10 Key players Department for Education Schools and Governing Bodies
Local Authorities The structure of the school system in England and Wales is fairly complicated and involves three main players – the department for Children, Schools and Families, local authorities and the schools with their governing bodies. The Government holds local authorities accountable for standards in schools Local Authorities are responsible for quality of education locally and services for children and families. As such, they are legally responsible for the actions of schools in their areas and for enabling schools, social care and health services to work together in the interests of individual children. They are also responsible for ensuring children receive an education appropriate to their needs, managing the admission of children to schools Local authorities distribute government funding to schools and decide on the proportion of the budget different schools receive. The role of local authorities may change following the 2010 election. The government is encouraging more schools to apply for academy status which will take them out of local authority control. The role of the school is set out in the next few slides.

11 Different types of school
Community Schools funded through the Local Authorities Academies funded directly by the government Free Schools proposed by the government to be set up in response to parental request Private schools funded by private individuals organisations, or educational trusts See: 11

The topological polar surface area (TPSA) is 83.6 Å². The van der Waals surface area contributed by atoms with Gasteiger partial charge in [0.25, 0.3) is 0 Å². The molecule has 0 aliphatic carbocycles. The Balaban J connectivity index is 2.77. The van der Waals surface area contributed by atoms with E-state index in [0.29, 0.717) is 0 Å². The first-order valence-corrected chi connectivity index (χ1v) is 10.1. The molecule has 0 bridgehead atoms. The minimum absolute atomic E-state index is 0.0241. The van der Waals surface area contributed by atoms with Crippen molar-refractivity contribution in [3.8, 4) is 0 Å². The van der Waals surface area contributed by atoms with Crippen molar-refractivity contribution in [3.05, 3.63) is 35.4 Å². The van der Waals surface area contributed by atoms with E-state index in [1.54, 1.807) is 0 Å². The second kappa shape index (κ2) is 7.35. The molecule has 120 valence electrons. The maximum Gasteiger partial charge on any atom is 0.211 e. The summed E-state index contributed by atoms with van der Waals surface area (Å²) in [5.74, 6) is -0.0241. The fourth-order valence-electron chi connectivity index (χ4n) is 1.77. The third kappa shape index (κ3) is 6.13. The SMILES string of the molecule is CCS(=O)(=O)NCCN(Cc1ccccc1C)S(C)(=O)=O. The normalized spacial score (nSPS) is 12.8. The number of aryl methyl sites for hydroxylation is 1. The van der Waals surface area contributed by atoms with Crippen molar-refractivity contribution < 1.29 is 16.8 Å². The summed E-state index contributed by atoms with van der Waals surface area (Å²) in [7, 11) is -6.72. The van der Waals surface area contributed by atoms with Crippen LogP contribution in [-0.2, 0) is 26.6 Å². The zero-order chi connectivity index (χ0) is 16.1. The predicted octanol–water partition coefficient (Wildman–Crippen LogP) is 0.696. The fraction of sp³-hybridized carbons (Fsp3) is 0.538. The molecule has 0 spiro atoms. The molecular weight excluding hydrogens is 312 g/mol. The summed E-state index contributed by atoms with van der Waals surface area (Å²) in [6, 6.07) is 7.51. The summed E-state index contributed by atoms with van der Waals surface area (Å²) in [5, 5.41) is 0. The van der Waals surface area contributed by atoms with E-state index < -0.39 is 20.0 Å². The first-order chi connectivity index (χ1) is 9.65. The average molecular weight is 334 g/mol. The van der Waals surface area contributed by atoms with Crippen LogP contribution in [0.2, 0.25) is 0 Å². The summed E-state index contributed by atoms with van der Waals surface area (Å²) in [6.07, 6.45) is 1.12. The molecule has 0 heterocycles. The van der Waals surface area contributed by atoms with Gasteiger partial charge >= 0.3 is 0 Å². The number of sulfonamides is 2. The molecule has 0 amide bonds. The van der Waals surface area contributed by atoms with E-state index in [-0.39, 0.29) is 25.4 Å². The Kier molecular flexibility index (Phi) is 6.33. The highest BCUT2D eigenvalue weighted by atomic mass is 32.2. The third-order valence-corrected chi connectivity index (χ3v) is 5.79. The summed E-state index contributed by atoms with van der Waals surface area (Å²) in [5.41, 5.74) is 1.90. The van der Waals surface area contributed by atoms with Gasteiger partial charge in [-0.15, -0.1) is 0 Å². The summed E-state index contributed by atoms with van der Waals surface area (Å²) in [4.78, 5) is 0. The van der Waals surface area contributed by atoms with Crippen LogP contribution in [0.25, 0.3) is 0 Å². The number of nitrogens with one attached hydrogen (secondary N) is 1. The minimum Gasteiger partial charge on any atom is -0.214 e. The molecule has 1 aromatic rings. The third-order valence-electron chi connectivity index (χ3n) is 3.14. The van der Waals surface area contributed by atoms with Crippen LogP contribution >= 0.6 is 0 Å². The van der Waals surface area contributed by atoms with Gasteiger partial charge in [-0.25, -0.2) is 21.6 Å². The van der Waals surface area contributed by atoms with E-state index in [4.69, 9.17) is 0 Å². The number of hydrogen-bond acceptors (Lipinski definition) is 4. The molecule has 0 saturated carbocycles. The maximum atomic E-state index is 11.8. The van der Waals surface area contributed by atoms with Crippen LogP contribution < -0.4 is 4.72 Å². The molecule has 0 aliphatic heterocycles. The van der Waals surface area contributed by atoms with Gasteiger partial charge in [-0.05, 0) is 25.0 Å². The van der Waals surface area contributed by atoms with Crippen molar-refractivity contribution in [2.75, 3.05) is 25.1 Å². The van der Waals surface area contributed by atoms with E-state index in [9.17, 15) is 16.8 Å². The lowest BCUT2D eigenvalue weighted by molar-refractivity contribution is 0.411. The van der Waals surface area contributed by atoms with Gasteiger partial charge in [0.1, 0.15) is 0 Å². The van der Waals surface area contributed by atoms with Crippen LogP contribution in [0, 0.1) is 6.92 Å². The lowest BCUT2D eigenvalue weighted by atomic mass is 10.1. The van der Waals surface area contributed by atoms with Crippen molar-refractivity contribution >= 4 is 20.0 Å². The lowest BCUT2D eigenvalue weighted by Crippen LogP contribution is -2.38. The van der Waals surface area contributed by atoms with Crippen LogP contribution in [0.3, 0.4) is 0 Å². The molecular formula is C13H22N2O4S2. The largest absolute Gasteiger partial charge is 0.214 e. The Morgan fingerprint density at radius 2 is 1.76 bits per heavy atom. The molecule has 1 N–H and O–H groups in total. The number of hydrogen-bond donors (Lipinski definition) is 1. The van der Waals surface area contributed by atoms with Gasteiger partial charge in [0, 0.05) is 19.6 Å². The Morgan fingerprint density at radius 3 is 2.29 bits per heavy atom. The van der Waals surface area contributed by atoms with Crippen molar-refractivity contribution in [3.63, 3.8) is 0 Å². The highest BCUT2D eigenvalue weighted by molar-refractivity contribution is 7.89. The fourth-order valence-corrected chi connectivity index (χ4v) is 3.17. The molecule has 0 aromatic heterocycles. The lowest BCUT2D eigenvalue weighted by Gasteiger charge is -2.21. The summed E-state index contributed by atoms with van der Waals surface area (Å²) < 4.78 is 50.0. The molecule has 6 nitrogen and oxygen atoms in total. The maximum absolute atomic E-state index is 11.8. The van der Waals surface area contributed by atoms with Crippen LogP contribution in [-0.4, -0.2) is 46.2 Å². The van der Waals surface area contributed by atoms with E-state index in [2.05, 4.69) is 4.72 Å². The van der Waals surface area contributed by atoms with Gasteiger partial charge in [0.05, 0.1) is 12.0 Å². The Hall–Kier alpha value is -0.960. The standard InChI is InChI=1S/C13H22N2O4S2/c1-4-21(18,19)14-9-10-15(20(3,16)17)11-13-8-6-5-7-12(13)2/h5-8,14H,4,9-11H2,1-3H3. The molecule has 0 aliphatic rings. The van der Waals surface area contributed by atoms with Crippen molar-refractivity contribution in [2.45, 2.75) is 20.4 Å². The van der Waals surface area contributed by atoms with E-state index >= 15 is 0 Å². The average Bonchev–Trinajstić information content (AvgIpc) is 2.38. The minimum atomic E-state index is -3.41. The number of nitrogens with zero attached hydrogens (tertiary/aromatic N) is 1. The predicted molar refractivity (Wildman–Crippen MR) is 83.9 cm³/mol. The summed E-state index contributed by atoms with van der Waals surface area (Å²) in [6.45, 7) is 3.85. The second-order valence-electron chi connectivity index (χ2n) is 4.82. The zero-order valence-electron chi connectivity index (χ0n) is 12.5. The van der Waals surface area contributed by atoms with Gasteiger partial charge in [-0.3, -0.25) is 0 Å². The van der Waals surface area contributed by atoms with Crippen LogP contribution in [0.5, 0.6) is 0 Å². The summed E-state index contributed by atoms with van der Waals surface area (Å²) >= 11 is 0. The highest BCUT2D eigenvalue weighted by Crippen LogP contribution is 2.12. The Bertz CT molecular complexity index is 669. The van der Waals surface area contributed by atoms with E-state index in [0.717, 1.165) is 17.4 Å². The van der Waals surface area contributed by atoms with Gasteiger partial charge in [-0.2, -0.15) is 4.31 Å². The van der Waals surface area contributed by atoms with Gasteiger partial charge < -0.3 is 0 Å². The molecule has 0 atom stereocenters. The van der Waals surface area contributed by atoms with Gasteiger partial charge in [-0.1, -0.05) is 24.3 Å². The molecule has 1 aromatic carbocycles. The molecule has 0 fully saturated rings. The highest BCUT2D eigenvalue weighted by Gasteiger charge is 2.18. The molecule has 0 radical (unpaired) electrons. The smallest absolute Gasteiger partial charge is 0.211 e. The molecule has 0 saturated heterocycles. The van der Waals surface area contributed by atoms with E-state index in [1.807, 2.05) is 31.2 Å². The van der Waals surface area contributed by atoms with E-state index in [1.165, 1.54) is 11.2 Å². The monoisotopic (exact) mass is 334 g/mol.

12 Freedom and control A head teacher and senior leaders have freedom to determine the ethos and practice of their schools … but also full responsibility for the quality of education experienced by the young people in their care.

13 Freedom and control Schools are responsible for: learning and teaching
appointment and management of all their staff the buildings and site including playing fields

14 Freedom and control A headteacher is accountable to a Governing Body that represents parents, the community and often the Local Authority There are national standards for headteachers New headteachers must be accredited by the National Professional Qualification for Headship

15 Every child matters be safe be healthy enjoy and achieve
make a positive contribution to society (citizenship) economic well-being The government has recently identified five key outcomes for all young people. These are listed above. The government recognizes that the outcomes can only be achieved by education, health and social services all working together. This is the Every Child Matters programme.

16 Each country of the UK has its own department for education
Scotland Wales Northern Ireland 16